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    Police stand at the scene of a shooting along the Las Vegas Strip, Monday, Oct. 2, 2017, in Las Vegas

    Las Vegas Massacre Unlikely to Have 'Material Impact' on Trump's Policies

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    The mass shooting in Las Vegas should prompt American policymakers to take steps to try and prevent such incidents, according to political science researcher at SUNY Cortland Prof. Robert Spitzer. He, however, suggested that the recent tragedy is unlikely to push President Donald Trump to change his stance on gun control.

    "After a coal mine disaster, talk turns immediately to how and why it happened, and what steps should be taken to prevent future coal mine disasters. The same logic can and should apply to gun shootings like this one. What are the lessons to be learned, and what policy steps might be taken to minimize such events in the future? It is a proper and necessary question," Spitzer, who authored the book "The Politics of Gun Control," told Sputnik.

    The expert also suggested that one of the possible measures that could help prevents such incidents is making the current national check system "more thorough."

    He, however, warned, "Checks will never stop everyone with bad intentions, but they do stop some, or at least flag authorities that someone may be suspicious."

    Commenting on the possible impact of the Las Vegas massacre on the gun control debate in the United States, Spitzer suggested that two options are possible, including making it illegal to obtain bump stocks or stopping the measure in Congress to weaken gun laws regarding silencers and concealed gun carrying.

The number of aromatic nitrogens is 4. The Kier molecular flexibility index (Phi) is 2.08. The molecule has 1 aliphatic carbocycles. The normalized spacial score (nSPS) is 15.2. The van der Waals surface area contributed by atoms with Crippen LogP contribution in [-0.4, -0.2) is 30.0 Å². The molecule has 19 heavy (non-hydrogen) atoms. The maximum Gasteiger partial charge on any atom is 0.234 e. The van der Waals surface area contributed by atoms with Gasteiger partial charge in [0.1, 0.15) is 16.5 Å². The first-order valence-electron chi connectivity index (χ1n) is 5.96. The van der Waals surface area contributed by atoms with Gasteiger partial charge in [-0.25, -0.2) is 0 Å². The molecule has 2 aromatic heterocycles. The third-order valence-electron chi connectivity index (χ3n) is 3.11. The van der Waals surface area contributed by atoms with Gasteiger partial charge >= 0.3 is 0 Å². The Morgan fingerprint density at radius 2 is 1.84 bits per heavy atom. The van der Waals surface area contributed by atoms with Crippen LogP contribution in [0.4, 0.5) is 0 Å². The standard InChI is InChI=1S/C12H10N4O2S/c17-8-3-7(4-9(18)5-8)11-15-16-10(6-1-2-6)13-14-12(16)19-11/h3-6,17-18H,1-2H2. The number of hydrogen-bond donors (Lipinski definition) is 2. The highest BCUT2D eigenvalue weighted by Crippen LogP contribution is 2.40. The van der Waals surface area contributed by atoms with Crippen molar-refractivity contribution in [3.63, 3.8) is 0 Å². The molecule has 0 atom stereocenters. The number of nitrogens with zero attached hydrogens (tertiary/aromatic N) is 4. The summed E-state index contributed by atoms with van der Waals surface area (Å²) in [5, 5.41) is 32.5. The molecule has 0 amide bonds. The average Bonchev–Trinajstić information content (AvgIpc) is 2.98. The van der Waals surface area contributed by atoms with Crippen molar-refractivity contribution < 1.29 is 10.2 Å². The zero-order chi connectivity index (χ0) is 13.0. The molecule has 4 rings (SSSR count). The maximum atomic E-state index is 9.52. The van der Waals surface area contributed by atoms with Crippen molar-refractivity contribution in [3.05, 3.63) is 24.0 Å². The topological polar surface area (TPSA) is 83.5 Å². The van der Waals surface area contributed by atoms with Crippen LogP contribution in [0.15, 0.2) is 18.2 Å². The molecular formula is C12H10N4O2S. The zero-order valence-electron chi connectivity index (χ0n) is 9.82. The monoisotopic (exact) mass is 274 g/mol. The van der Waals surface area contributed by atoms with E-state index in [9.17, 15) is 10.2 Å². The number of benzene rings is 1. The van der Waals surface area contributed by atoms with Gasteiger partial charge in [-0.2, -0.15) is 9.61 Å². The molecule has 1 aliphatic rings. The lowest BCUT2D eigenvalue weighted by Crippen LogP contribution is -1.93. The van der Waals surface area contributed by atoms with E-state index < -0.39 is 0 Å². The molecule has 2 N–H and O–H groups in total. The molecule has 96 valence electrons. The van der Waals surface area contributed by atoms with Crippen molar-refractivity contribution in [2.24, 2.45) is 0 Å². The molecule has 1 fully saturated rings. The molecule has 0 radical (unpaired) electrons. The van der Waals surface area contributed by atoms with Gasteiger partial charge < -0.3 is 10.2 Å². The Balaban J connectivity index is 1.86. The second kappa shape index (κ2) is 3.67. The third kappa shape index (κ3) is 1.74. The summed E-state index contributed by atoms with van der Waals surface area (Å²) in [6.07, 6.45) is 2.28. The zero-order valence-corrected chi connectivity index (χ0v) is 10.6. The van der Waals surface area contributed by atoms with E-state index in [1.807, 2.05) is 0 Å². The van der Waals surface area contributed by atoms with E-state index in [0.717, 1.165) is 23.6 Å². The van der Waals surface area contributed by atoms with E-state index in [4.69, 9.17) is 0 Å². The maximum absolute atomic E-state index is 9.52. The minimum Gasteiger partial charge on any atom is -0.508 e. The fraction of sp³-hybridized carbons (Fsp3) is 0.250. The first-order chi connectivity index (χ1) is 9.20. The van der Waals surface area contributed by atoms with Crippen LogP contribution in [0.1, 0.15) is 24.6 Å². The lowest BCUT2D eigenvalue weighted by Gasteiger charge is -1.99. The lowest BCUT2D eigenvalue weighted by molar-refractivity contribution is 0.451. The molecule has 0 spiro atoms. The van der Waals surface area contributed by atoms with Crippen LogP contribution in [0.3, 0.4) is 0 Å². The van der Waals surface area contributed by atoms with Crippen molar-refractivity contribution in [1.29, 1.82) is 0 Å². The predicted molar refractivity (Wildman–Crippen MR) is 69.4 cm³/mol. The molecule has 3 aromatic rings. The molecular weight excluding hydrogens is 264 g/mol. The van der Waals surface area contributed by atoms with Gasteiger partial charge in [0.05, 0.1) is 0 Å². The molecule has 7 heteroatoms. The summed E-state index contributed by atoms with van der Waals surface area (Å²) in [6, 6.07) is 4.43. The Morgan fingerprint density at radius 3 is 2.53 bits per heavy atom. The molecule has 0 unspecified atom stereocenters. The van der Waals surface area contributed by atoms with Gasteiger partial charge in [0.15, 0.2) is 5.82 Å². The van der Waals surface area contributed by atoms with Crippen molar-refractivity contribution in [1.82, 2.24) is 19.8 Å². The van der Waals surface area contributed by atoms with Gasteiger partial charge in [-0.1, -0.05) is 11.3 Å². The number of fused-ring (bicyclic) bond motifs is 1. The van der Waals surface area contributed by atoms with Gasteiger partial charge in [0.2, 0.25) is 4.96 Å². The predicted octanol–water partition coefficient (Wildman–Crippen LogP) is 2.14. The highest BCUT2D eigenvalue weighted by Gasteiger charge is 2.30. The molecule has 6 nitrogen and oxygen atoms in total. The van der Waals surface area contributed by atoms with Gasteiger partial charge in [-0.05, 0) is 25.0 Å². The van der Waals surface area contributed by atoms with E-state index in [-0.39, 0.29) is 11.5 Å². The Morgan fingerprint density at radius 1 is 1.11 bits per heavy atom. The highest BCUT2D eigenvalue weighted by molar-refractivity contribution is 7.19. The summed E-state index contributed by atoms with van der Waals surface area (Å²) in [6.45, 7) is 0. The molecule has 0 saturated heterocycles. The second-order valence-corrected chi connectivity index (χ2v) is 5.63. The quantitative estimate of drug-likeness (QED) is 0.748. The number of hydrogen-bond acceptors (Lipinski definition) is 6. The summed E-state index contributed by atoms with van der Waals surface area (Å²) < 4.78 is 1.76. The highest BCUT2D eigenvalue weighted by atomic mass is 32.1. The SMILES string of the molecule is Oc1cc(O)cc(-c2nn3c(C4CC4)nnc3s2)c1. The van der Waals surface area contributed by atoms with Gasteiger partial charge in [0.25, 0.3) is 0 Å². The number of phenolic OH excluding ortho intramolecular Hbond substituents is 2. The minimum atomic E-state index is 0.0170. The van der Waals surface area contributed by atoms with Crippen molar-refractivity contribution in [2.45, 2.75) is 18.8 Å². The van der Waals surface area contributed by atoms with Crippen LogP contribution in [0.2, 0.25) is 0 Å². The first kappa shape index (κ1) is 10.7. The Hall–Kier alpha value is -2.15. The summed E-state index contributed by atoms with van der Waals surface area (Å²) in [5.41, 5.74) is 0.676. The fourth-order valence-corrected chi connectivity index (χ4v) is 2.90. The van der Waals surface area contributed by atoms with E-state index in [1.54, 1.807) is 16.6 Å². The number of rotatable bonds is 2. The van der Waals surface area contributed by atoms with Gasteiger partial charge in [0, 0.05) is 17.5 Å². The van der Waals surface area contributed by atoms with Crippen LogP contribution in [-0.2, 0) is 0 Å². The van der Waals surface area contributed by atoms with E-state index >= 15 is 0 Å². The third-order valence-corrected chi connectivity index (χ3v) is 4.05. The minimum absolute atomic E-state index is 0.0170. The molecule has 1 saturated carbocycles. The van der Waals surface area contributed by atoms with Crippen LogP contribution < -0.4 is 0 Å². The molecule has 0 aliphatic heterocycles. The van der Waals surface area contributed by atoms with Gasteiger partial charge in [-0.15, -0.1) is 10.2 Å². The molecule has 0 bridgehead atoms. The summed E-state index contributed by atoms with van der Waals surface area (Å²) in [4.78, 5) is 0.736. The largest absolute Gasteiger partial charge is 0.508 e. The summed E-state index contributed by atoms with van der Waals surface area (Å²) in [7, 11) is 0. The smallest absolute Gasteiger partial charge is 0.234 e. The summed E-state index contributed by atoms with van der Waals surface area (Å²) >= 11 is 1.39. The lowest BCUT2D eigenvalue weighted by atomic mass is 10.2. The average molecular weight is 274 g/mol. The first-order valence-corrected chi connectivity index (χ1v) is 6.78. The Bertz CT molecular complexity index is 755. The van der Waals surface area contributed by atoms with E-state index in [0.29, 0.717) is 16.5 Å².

Bump stock is a device that can be mounted on a semi-automatic weapon to make it capable of shooting at a rate similar to a fully-automatic one. The Las Vegas shooter reportedly used a bump stock, which made his shooting so deadly.

    Recently, a group of Democratic senators launched an effort to ban the sale and possession of bump stock equipment. While the purchase of automatic weapons is strictly restricted in the US, bump stocks are legal and can be purchased for less than $200.

    According to Spitzer, such devices, including bump stock, should be barred by law.

    At the same time, the expert suggested that the US government is unlikely to take any significant steps regarding gun control after the tragedy.

    "I do not believe it will have any material impact on Trump’s policies," he said.

    On the night of October 1, Stephen Paddock, 64, opened fire on a country music festival from his room on the 32nd floor of the Mandalay Bay Resort and Casino, killing 59 people and injuring more than 500 others. He killed himself before police entered the hotel room.

    Police say that the gunman had spent years stockpiling weapons before the attack. He also stored more ammunition and explosives in his car at the time of the attack. Paddock had 23 weapons in the room as well as cameras fixed on the corridor outside which he used to see if security or police were approaching. An investigation is underway, but his motives are as yet unknown.

    The views and opinions expressed in the article do not necessarily reflect those of Sputnik.

    Topic:
    Deadly Shooting in Las Vegas (48)

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